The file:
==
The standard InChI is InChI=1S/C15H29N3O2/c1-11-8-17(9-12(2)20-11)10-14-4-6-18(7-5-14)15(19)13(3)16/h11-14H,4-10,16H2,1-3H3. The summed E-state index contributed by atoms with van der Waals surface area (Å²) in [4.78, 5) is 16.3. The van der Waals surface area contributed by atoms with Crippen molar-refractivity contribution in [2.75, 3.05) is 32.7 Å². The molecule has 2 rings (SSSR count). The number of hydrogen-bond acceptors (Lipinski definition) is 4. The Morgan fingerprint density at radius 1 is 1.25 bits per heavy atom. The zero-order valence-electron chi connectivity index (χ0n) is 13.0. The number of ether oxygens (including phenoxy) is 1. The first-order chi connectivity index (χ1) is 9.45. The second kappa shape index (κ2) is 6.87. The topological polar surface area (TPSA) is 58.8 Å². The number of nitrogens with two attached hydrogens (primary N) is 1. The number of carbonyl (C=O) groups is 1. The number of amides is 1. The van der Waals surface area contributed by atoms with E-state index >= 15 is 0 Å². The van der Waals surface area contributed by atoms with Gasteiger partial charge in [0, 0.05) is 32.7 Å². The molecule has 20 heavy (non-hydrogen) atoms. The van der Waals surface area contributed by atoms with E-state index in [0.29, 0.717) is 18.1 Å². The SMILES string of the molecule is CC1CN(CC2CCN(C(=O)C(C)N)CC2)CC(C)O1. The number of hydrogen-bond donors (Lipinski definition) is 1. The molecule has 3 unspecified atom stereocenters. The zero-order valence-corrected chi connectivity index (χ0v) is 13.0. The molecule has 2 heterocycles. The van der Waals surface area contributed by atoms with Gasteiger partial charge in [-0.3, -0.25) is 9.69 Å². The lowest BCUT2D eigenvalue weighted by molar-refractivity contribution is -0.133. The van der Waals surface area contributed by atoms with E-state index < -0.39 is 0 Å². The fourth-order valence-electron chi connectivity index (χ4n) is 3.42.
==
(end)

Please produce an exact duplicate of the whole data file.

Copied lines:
The standard InChI is InChI=1S/C15H29N3O2/c1-11-8-17(9-12(2)20-11)10-14-4-6-18(7-5-14)15(19)13(3)16/h11-14H,4-10,16H2,1-3H3. The summed E-state index contributed by atoms with van der Waals surface area (Å²) in [4.78, 5) is 16.3. The van der Waals surface area contributed by atoms with Crippen molar-refractivity contribution in [2.75, 3.05) is 32.7 Å². The molecule has 2 rings (SSSR count). The number of hydrogen-bond acceptors (Lipinski definition) is 4. The Morgan fingerprint density at radius 1 is 1.25 bits per heavy atom. The zero-order valence-electron chi connectivity index (χ0n) is 13.0. The number of ether oxygens (including phenoxy) is 1. The first-order chi connectivity index (χ1) is 9.45. The second kappa shape index (κ2) is 6.87. The topological polar surface area (TPSA) is 58.8 Å². The number of nitrogens with two attached hydrogens (primary N) is 1. The number of carbonyl (C=O) groups is 1. The number of amides is 1. The van der Waals surface area contributed by atoms with E-state index >= 15 is 0 Å². The van der Waals surface area contributed by atoms with Gasteiger partial charge in [0, 0.05) is 32.7 Å². The molecule has 20 heavy (non-hydrogen) atoms. The van der Waals surface area contributed by atoms with E-state index in [0.29, 0.717) is 18.1 Å². The SMILES string of the molecule is CC1CN(CC2CCN(C(=O)C(C)N)CC2)CC(C)O1. The number of hydrogen-bond donors (Lipinski definition) is 1. The molecule has 3 unspecified atom stereocenters. The zero-order valence-corrected chi connectivity index (χ0v) is 13.0. The molecule has 2 heterocycles. The van der Waals surface area contributed by atoms with Gasteiger partial charge in [-0.3, -0.25) is 9.69 Å². The lowest BCUT2D eigenvalue weighted by molar-refractivity contribution is -0.133. The van der Waals surface area contributed by atoms with E-state index < -0.39 is 0 Å². The fourth-order valence-electron chi connectivity index (χ4n) is 3.42.